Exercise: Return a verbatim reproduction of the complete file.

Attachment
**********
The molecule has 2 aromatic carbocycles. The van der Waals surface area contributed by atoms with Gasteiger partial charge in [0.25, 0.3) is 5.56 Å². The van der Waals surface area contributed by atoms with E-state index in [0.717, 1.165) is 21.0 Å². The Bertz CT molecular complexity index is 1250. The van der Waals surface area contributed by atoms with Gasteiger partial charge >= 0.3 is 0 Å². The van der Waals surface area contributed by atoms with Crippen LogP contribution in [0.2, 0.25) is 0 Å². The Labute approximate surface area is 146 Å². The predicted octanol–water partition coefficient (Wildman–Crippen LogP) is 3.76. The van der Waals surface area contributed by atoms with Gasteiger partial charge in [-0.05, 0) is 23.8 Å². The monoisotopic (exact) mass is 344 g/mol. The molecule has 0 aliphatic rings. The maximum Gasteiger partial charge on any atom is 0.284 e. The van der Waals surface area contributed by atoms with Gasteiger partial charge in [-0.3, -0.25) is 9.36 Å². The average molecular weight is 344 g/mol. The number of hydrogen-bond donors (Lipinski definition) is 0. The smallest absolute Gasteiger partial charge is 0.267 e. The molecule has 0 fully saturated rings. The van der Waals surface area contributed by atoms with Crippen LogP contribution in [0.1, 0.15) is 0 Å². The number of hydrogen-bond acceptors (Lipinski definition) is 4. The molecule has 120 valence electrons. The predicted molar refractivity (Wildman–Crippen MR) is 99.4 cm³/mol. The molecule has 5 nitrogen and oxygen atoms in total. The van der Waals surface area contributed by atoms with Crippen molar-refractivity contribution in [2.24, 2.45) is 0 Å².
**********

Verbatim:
The molecule has 2 aromatic carbocycles. The van der Waals surface area contributed by atoms with Gasteiger partial charge in [0.25, 0.3) is 5.56 Å². The van der Waals surface area contributed by atoms with E-state index in [0.717, 1.165) is 21.0 Å². The Bertz CT molecular complexity index is 1250. The van der Waals surface area contributed by atoms with Gasteiger partial charge >= 0.3 is 0 Å². The van der Waals surface area contributed by atoms with Crippen LogP contribution in [0.2, 0.25) is 0 Å². The Labute approximate surface area is 146 Å². The predicted octanol–water partition coefficient (Wildman–Crippen LogP) is 3.76. The van der Waals surface area contributed by atoms with Gasteiger partial charge in [-0.05, 0) is 23.8 Å². The monoisotopic (exact) mass is 344 g/mol. The molecule has 0 aliphatic rings. The maximum Gasteiger partial charge on any atom is 0.284 e. The van der Waals surface area contributed by atoms with Gasteiger partial charge in [-0.3, -0.25) is 9.36 Å². The average molecular weight is 344 g/mol. The number of hydrogen-bond donors (Lipinski definition) is 0. The smallest absolute Gasteiger partial charge is 0.267 e. The molecule has 0 fully saturated rings. The van der Waals surface area contributed by atoms with Crippen LogP contribution in [0.1, 0.15) is 0 Å². The number of hydrogen-bond acceptors (Lipinski definition) is 4. The molecule has 120 valence electrons. The predicted molar refractivity (Wildman–Crippen MR) is 99.4 cm³/mol. The molecule has 5 nitrogen and oxygen atoms in total. The van der Waals surface area contributed by atoms with Crippen molar-refractivity contribution in [2.24, 2.45) is 0 Å².